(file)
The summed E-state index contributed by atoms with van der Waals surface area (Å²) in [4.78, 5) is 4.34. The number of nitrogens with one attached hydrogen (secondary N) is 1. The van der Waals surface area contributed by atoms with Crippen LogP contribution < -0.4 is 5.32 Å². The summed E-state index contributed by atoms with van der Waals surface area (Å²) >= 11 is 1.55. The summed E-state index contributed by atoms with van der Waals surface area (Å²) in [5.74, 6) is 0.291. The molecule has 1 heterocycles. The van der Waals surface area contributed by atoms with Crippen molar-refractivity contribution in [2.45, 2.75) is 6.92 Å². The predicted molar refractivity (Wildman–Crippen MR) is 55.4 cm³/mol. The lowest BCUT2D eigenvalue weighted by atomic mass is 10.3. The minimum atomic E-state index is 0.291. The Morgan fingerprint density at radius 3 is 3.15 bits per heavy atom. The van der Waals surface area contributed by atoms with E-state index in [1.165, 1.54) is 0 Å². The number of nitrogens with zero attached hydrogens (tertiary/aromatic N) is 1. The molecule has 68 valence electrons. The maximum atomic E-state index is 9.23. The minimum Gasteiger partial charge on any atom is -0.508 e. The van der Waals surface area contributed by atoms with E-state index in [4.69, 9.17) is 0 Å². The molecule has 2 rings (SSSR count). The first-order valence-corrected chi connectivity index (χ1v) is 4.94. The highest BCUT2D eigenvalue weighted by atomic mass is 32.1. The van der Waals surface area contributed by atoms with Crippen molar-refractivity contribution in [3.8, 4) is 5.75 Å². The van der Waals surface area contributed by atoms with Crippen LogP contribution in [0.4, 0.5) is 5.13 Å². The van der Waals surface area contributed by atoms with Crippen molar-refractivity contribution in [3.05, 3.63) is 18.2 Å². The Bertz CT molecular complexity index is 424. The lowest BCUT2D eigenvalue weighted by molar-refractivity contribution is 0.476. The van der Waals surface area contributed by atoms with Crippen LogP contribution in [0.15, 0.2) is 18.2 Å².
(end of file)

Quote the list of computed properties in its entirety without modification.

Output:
The summed E-state index contributed by atoms with van der Waals surface area (Å²) in [4.78, 5) is 4.34. The number of nitrogens with one attached hydrogen (secondary N) is 1. The van der Waals surface area contributed by atoms with Crippen LogP contribution < -0.4 is 5.32 Å². The summed E-state index contributed by atoms with van der Waals surface area (Å²) >= 11 is 1.55. The summed E-state index contributed by atoms with van der Waals surface area (Å²) in [5.74, 6) is 0.291. The molecule has 1 heterocycles. The van der Waals surface area contributed by atoms with Crippen molar-refractivity contribution in [2.45, 2.75) is 6.92 Å². The predicted molar refractivity (Wildman–Crippen MR) is 55.4 cm³/mol. The lowest BCUT2D eigenvalue weighted by atomic mass is 10.3. The minimum atomic E-state index is 0.291. The Morgan fingerprint density at radius 3 is 3.15 bits per heavy atom. The van der Waals surface area contributed by atoms with E-state index in [1.165, 1.54) is 0 Å². The number of nitrogens with zero attached hydrogens (tertiary/aromatic N) is 1. The molecule has 68 valence electrons. The maximum atomic E-state index is 9.23. The minimum Gasteiger partial charge on any atom is -0.508 e. The van der Waals surface area contributed by atoms with E-state index in [4.69, 9.17) is 0 Å². The molecule has 2 rings (SSSR count). The first-order valence-corrected chi connectivity index (χ1v) is 4.94. The highest BCUT2D eigenvalue weighted by atomic mass is 32.1. The van der Waals surface area contributed by atoms with Crippen molar-refractivity contribution in [3.8, 4) is 5.75 Å². The van der Waals surface area contributed by atoms with Crippen LogP contribution in [0.4, 0.5) is 5.13 Å². The van der Waals surface area contributed by atoms with Crippen molar-refractivity contribution in [3.05, 3.63) is 18.2 Å². The Bertz CT molecular complexity index is 424. The lowest BCUT2D eigenvalue weighted by molar-refractivity contribution is 0.476. The van der Waals surface area contributed by atoms with Crippen LogP contribution in [0.15, 0.2) is 18.2 Å².